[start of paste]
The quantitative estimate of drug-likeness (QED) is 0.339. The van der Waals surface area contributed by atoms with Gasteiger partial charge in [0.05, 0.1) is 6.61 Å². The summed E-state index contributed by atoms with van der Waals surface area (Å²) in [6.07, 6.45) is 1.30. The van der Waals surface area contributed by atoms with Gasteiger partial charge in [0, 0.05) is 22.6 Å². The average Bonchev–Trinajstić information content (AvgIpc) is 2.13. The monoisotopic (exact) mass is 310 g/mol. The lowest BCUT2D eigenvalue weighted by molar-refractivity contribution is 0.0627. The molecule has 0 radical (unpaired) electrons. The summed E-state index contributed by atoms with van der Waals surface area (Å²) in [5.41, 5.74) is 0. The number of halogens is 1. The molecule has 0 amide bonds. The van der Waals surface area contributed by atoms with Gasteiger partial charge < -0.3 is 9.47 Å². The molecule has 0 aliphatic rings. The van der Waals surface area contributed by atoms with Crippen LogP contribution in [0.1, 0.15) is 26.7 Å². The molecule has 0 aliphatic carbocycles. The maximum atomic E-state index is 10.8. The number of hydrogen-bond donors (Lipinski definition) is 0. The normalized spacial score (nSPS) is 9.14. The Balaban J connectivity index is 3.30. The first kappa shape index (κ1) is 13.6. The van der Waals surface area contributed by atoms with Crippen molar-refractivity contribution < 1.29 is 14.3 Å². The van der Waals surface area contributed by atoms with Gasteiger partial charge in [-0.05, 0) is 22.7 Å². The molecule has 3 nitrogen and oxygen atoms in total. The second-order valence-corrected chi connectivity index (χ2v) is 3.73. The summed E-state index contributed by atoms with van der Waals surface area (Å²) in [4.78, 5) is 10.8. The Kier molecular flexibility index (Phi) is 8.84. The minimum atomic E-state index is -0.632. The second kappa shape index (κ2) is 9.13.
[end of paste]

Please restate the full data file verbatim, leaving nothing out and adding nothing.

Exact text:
The quantitative estimate of drug-likeness (QED) is 0.339. The van der Waals surface area contributed by atoms with Gasteiger partial charge in [0.05, 0.1) is 6.61 Å². The summed E-state index contributed by atoms with van der Waals surface area (Å²) in [6.07, 6.45) is 1.30. The van der Waals surface area contributed by atoms with Gasteiger partial charge in [0, 0.05) is 22.6 Å². The average Bonchev–Trinajstić information content (AvgIpc) is 2.13. The monoisotopic (exact) mass is 310 g/mol. The lowest BCUT2D eigenvalue weighted by molar-refractivity contribution is 0.0627. The molecule has 0 radical (unpaired) electrons. The summed E-state index contributed by atoms with van der Waals surface area (Å²) in [5.41, 5.74) is 0. The number of halogens is 1. The molecule has 0 amide bonds. The van der Waals surface area contributed by atoms with Gasteiger partial charge < -0.3 is 9.47 Å². The molecule has 0 aliphatic rings. The van der Waals surface area contributed by atoms with Crippen LogP contribution in [0.1, 0.15) is 26.7 Å². The molecule has 0 aliphatic carbocycles. The maximum atomic E-state index is 10.8. The number of hydrogen-bond donors (Lipinski definition) is 0. The normalized spacial score (nSPS) is 9.14. The Balaban J connectivity index is 3.30. The first kappa shape index (κ1) is 13.6. The van der Waals surface area contributed by atoms with Crippen molar-refractivity contribution < 1.29 is 14.3 Å². The van der Waals surface area contributed by atoms with Gasteiger partial charge in [-0.05, 0) is 22.7 Å². The molecule has 3 nitrogen and oxygen atoms in total. The second-order valence-corrected chi connectivity index (χ2v) is 3.73. The summed E-state index contributed by atoms with van der Waals surface area (Å²) in [4.78, 5) is 10.8. The Kier molecular flexibility index (Phi) is 8.84. The minimum atomic E-state index is -0.632. The second kappa shape index (κ2) is 9.13.